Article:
Skip to main content
Skip Navigation LinksHome > Barry Art Museum > Hirata Goyo: The Birth of the Japanese Art Doll (7/31/2022 5:00 PM)
Old Dominion University


This is a free event.

Hirata Goyo: The Birth of the Japanese Art Doll

Barry Art Museum
Barry Art Museum
Sunday, Jul 31, 2022 at 5:00 PM (ET)

On View: February 10 - July 31, 2022

Curated by Alan Pate, Japanese doll (ningyo) Researcher and Expert

When is a doll art? For the Japanese doll maker Hirata Goyo II (Tsuneo, 1903-1981), that moment of transcendence comes when the artisan first comes to view themselves as an artist, and the doll being made no longer conforms to a simple repetition of type and technique. In his quest for what he referred to as “junsui bijutsu” (pure art), Goyo once famously stated: “Creativity must be the focus. Technique is secondary. The purpose or reason behind the work comes first, and then the technique to accomplish it. What is important is the intent revealed in the work.” Goyo was a pioneer leading a country of craftsmen into the limitless world of “pure art,” in the guise of a doll.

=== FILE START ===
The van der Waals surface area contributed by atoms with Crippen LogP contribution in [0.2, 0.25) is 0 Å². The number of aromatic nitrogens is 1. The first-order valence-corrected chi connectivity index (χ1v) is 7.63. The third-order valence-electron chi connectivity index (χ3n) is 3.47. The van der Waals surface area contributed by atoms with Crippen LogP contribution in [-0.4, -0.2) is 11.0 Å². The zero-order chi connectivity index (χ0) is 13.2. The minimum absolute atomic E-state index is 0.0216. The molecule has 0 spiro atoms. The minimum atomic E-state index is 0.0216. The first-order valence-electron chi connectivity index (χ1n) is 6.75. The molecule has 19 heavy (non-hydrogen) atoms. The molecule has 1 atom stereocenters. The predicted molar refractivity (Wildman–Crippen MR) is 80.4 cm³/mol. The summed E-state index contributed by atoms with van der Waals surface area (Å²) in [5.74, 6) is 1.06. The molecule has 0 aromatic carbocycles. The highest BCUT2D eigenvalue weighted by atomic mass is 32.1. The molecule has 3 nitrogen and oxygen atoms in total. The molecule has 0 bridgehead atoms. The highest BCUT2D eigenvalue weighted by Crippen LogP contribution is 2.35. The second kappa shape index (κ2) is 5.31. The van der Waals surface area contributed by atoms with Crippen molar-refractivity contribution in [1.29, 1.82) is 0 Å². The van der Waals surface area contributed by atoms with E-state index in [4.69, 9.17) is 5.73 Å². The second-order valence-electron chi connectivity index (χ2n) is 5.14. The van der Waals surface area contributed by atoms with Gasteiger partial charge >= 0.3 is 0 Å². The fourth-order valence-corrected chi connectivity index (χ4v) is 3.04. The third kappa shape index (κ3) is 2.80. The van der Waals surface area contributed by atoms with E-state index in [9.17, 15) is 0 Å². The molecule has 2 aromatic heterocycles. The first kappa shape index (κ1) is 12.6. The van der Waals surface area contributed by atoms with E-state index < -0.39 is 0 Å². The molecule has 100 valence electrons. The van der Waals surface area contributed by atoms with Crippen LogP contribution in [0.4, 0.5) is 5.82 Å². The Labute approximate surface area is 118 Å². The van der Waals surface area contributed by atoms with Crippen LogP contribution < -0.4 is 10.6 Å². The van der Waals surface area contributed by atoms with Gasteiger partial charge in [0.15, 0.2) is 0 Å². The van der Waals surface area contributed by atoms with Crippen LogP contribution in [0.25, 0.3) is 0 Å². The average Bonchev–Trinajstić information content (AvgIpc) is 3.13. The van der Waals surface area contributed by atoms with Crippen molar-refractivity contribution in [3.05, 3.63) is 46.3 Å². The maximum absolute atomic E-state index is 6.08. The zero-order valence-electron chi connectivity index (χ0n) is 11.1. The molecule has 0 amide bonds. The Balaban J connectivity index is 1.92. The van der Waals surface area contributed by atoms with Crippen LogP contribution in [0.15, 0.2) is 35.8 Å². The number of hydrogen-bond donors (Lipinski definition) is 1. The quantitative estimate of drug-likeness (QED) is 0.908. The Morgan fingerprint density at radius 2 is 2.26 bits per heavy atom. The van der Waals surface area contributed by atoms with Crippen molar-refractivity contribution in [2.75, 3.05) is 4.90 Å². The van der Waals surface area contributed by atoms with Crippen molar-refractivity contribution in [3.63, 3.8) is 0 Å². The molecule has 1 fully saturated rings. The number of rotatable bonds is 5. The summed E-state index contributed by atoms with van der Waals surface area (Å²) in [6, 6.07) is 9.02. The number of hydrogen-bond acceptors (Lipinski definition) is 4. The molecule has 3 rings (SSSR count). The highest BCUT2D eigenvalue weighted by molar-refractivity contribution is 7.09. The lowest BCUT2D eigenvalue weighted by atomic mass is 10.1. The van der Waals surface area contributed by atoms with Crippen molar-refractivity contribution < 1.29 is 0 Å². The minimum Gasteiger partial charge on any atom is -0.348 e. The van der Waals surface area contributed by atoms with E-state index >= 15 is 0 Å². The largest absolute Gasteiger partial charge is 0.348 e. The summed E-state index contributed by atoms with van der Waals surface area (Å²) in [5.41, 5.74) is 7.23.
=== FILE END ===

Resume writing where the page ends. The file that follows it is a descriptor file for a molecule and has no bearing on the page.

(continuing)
Goyo’s own father, Tsunejiro (Goyo I, 1878-1924) was a master doll maker whose works followed time-honored traditions, utilizing skills he himself learned from earlier makers. When the younger Goyo was given the opportunity to participate in the important Friendship Doll exchange of 1927, he jumped at the chance and ultimately created five dolls for the project, each of which was declared a “revelation.” The fame his success brought him allowed him to forge ahead with his dream of creating works that allowed the Japanese themselves to view ningyo (dolls) as an art form, on an equal footing with painting, sculpture, and other traditional fine art forms.

This exhibition, the first of its type outside of Japan, explores the evolution of traditional Japanese dolls into Goyo’s larger vision, that of sosaku-ningyo or “art dolls.” Using examples drawn from the Barry Art Museum collection and selected borrowings from a private Collection we trace the contours of this transition through the specific lens of the ichimatsu-style doll. Displaying works of master craftsmen in the field, we can trace the transformation of ichimatsu from craft to art, and the stimulus given to the entire genre through Goyo’s singularly creative vision.

Share Via

Exchange Policy

All ticket orders are nonrefundable. Exchanges may be made if requested at least two business days prior to the performance for which the ticket was purchased. Exchanges are not available for discounted tickets.

Event Location
1075 W 43rd Street Norfolk, VA 23529

Open in Google Maps